minneapolis , The pandemic took a real toll on our healthcare workers. But right now, another public health crisis just as dire has loomed.

Last year alone, Hennepin Healthcare in Minneapolis treated more than 1,500 shooting victims. Its average is four per day. 85 percent of them are now alive.

“What you’re seeing is young, previously healthy people in pain and suffering and scared,” said Dr. Jim Miner.

“There’s no child out there that doesn’t do something that doesn’t impact you,” said Dr. Ashley Bjorklund.

“This can be devastating and heartbreaking,” said Dr. Kofi Fosu.

“I feel like the general public doesn’t realize how bad it is,” said nurse Daniela Morales.

“To me, this is a public health emergency,” said nurse Evan Trevin.

These health workers regularly check the prices of pills.

It’s lights and sirens when a call comes in for someone who has been shot.

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“They’re very fast. They’re fast-moving, fast-acting,” said Angela, a paramedic with Hennepin Emergency Medical Services.

Hennepin EMS transports a victim to Hennepin Healthcare, the state’s busiest level-one trauma center.

“They have a team waiting for us. This is a quick action,” Angela said.

Care begins at the main door, called the stabilization or stab room. This is where doctors and nurses treat hundreds of patients suffering from gunshot wounds.

“Most days we see someone who has been a victim of gun violence. And it ranges from non-fatal, serious wounds to multiple gunshot wounds to the head and chest. And it’s tragic. It can be prevented. Could. This is death and destruction of young, healthy people who don’t need to die,” said Miner, who is chief of emergency medicine.

These work to stabilize the patient.

“If someone is shot in the torso or head or even upper limb, surgeons are on their way immediately and we’re out there trying to get IV access, to figure out if What’s happening is to find out where they’re bleeding,” Miner said.

“What does full speed look like?” investigative reporter Jennifer Mayerle asked.

“It’s really very fast. Our immediate thought is to have multiple people with a lot of skills move as fast as they can and do everything at the same time. Seconds make a huge difference,” Miner said. Said.

That’s when a trauma surgeon like Fosu comes into the picture.

“Bullets are unique in that the injuries, the cause of them, can be unpredictable. High-impact gunshot wounds – they can be unpredictable,” Fosu said.

He takes a patient to the operating room.

“We do a significant amount of our work in the OR. Our goal is really to see what’s injured. Stop the bleeding. Stop any contamination. Ultimately we want to save a life,” Fosu said.

Trevin, an emergency department nurse, is in the middle of constant trauma care.

Trevin said, “It’s mind-numbing to people who don’t normally watch it. Mind-numbing to me who has watched it for the last 20 years and I have to put it aside because I don’t know What’s going to happen next?”

He has found that parenthood changes when he needs to stop.

Trevin said, “I have to step away when kids come near my kids. I know situations can be turned around and I can be in their situation with my kids.”

This is the harsh reality of who is being affected in the community.

Bjorklund said, “There’s something special about taking care of children affected by firearms. The fact that I even had to say a statement like that.”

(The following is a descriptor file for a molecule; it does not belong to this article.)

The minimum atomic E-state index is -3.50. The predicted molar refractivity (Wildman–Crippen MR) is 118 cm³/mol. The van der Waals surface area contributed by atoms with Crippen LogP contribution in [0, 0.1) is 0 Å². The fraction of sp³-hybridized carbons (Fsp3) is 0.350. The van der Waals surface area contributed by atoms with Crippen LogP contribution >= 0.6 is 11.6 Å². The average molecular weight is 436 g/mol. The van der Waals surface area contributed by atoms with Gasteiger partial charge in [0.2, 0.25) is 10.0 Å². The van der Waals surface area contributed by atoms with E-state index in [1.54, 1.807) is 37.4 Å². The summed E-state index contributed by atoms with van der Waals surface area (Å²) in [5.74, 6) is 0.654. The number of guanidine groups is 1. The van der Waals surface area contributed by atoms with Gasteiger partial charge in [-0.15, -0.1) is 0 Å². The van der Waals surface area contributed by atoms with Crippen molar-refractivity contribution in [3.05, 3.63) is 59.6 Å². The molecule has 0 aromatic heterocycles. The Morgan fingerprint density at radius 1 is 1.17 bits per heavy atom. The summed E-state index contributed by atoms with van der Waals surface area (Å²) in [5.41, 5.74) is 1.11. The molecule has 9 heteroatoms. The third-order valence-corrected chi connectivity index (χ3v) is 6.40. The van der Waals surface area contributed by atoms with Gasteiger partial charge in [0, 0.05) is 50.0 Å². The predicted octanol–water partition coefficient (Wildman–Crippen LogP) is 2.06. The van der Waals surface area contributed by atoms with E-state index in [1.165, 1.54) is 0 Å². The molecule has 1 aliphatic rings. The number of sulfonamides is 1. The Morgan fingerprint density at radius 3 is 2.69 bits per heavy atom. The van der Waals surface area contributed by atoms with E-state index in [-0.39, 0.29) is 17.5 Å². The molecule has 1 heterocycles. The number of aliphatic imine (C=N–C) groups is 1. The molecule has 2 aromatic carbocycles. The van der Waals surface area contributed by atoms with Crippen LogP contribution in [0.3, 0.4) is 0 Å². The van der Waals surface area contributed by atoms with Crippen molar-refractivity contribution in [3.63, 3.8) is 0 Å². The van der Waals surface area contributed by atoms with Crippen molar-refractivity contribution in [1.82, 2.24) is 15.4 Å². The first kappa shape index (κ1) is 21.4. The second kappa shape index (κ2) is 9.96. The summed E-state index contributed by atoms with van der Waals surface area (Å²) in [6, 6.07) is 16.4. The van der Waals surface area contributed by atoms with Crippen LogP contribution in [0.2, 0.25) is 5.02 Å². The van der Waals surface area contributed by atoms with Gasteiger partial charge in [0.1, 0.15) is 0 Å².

Bjorklund is the medical director of the pediatric ICU.

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“Some of these children are on ventilators and certainly there are children where, we think, they survive initially and progress to needing assistance with care at the end of life,” Bjorklund said.

There is a toll in this.

“We’re trained to work through it, but in pediatrics, I think we have to consider the care that’s being provided and how it’s affecting us,” Bjorklund said. “Be very intentional about taking the time.”

And how it changes how they manage at work and at home.

“More stress, right? I need to spend more emotional time recovering from the care I provide to patients on a daily basis. And I lack a sense of security for my own children. Before I go home I parent ‘Do you have firearms, are they stored properly?’ This is a common lesson,” Björklund said.

Pediatric nurse Daniela Morales says she sets strong boundaries with family and friends.

“If there’s any kind of unnecessary tension or drama, I have to draw the line. I feel like I can’t take it anymore,” Morales said.

This life-saving work comes with difficulties.

“It’s hard to see people get hurt so often and it’s hard to continue to suffer the loss of all those lives that are needlessly destroyed,” Miner said.

“You see this violence day in and day out and sometimes you just have to remember why you’re doing what you’re doing,” Fosu said.

These days there’s always another call, another gunshot wound patient coming for help, another running for the paramedic.

“You can be frustrated with society, just the recklessness of what people are capable of doing to other people. It affects everyone. If you’re not dealing with it in a healthy way, it eats away at you.” And you won’t be able to stay in this area at all,” said paramedic Angela.

Hennepin Healthcare has what is called a critical incident assistance team. It provides immediate emotional support after a traumatic experience and provides support for hours after a stressful event. Additionally, there are regular meetings for units that have a higher volume of incidents, such as the emergency department and the pediatric intensive care unit.


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